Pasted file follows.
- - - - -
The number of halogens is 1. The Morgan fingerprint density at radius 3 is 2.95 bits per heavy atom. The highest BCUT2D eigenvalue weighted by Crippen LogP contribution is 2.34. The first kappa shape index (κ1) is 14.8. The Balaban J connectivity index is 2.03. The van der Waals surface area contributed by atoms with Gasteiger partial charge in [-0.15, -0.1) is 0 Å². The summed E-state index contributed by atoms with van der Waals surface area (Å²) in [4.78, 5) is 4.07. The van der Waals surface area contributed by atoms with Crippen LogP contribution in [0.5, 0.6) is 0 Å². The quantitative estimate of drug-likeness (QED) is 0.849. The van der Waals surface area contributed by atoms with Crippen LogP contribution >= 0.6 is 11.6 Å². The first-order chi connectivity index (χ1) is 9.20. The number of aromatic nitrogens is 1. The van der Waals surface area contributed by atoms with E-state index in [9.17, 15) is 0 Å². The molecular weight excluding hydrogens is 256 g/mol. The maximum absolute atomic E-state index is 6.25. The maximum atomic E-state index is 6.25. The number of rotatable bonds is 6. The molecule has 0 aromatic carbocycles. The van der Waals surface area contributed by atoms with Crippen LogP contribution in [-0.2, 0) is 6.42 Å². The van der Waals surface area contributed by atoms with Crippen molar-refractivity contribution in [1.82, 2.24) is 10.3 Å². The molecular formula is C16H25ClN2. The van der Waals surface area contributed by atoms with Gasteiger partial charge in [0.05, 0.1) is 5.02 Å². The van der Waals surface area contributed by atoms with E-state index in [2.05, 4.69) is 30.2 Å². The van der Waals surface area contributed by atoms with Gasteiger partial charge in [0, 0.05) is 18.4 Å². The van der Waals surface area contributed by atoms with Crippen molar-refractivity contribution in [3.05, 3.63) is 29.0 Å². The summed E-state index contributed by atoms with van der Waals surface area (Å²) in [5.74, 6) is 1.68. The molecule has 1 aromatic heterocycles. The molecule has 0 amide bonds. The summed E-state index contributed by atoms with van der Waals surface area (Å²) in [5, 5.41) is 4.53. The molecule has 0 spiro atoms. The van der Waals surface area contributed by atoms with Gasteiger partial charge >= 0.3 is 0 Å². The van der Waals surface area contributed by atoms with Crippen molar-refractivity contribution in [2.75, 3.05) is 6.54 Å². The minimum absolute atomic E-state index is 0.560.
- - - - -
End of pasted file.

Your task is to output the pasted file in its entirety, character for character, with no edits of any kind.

The number of halogens is 1. The Morgan fingerprint density at radius 3 is 2.95 bits per heavy atom. The highest BCUT2D eigenvalue weighted by Crippen LogP contribution is 2.34. The first kappa shape index (κ1) is 14.8. The Balaban J connectivity index is 2.03. The van der Waals surface area contributed by atoms with Gasteiger partial charge in [-0.15, -0.1) is 0 Å². The summed E-state index contributed by atoms with van der Waals surface area (Å²) in [4.78, 5) is 4.07. The van der Waals surface area contributed by atoms with Crippen LogP contribution in [0.5, 0.6) is 0 Å². The quantitative estimate of drug-likeness (QED) is 0.849. The van der Waals surface area contributed by atoms with Crippen LogP contribution >= 0.6 is 11.6 Å². The first-order chi connectivity index (χ1) is 9.20. The number of aromatic nitrogens is 1. The van der Waals surface area contributed by atoms with E-state index in [9.17, 15) is 0 Å². The molecular weight excluding hydrogens is 256 g/mol. The maximum absolute atomic E-state index is 6.25. The maximum atomic E-state index is 6.25. The number of rotatable bonds is 6. The molecule has 0 aromatic carbocycles. The van der Waals surface area contributed by atoms with Crippen LogP contribution in [-0.2, 0) is 6.42 Å². The van der Waals surface area contributed by atoms with Crippen molar-refractivity contribution in [1.82, 2.24) is 10.3 Å². The molecular formula is C16H25ClN2. The van der Waals surface area contributed by atoms with Gasteiger partial charge in [0.05, 0.1) is 5.02 Å². The van der Waals surface area contributed by atoms with E-state index in [2.05, 4.69) is 30.2 Å². The van der Waals surface area contributed by atoms with Gasteiger partial charge in [0, 0.05) is 18.4 Å². The van der Waals surface area contributed by atoms with Crippen molar-refractivity contribution in [3.05, 3.63) is 29.0 Å². The summed E-state index contributed by atoms with van der Waals surface area (Å²) in [5.74, 6) is 1.68. The molecule has 1 aromatic heterocycles. The molecule has 0 amide bonds. The summed E-state index contributed by atoms with van der Waals surface area (Å²) in [5, 5.41) is 4.53. The molecule has 0 spiro atoms. The van der Waals surface area contributed by atoms with Gasteiger partial charge >= 0.3 is 0 Å². The van der Waals surface area contributed by atoms with Crippen molar-refractivity contribution in [2.75, 3.05) is 6.54 Å². The minimum absolute atomic E-state index is 0.560.